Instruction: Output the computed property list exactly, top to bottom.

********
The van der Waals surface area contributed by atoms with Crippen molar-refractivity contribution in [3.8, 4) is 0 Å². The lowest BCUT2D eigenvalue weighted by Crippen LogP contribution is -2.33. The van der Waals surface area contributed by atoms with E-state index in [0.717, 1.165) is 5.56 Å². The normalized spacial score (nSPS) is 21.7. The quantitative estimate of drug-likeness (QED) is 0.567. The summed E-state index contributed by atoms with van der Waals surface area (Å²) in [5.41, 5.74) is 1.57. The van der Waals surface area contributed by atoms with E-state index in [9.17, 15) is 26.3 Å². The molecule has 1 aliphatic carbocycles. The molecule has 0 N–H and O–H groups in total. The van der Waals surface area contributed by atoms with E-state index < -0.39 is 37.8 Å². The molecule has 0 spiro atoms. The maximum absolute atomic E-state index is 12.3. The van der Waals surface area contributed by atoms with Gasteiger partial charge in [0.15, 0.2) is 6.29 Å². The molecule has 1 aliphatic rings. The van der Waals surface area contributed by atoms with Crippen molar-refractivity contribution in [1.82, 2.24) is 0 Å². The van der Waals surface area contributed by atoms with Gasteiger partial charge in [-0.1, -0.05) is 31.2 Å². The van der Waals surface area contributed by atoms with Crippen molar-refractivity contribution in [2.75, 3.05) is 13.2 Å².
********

The van der Waals surface area contributed by atoms with Crippen molar-refractivity contribution in [3.8, 4) is 0 Å². The lowest BCUT2D eigenvalue weighted by Crippen LogP contribution is -2.33. The van der Waals surface area contributed by atoms with E-state index in [0.717, 1.165) is 5.56 Å². The normalized spacial score (nSPS) is 21.7. The quantitative estimate of drug-likeness (QED) is 0.567. The summed E-state index contributed by atoms with van der Waals surface area (Å²) in [5.41, 5.74) is 1.57. The van der Waals surface area contributed by atoms with E-state index in [9.17, 15) is 26.3 Å². The molecule has 1 aliphatic carbocycles. The molecule has 0 N–H and O–H groups in total. The van der Waals surface area contributed by atoms with E-state index < -0.39 is 37.8 Å². The molecule has 0 spiro atoms. The maximum absolute atomic E-state index is 12.3. The van der Waals surface area contributed by atoms with Gasteiger partial charge in [0.15, 0.2) is 6.29 Å². The molecule has 1 aliphatic rings. The van der Waals surface area contributed by atoms with Crippen molar-refractivity contribution in [1.82, 2.24) is 0 Å². The van der Waals surface area contributed by atoms with Gasteiger partial charge in [-0.1, -0.05) is 31.2 Å². The van der Waals surface area contributed by atoms with Crippen molar-refractivity contribution in [2.75, 3.05) is 13.2 Å².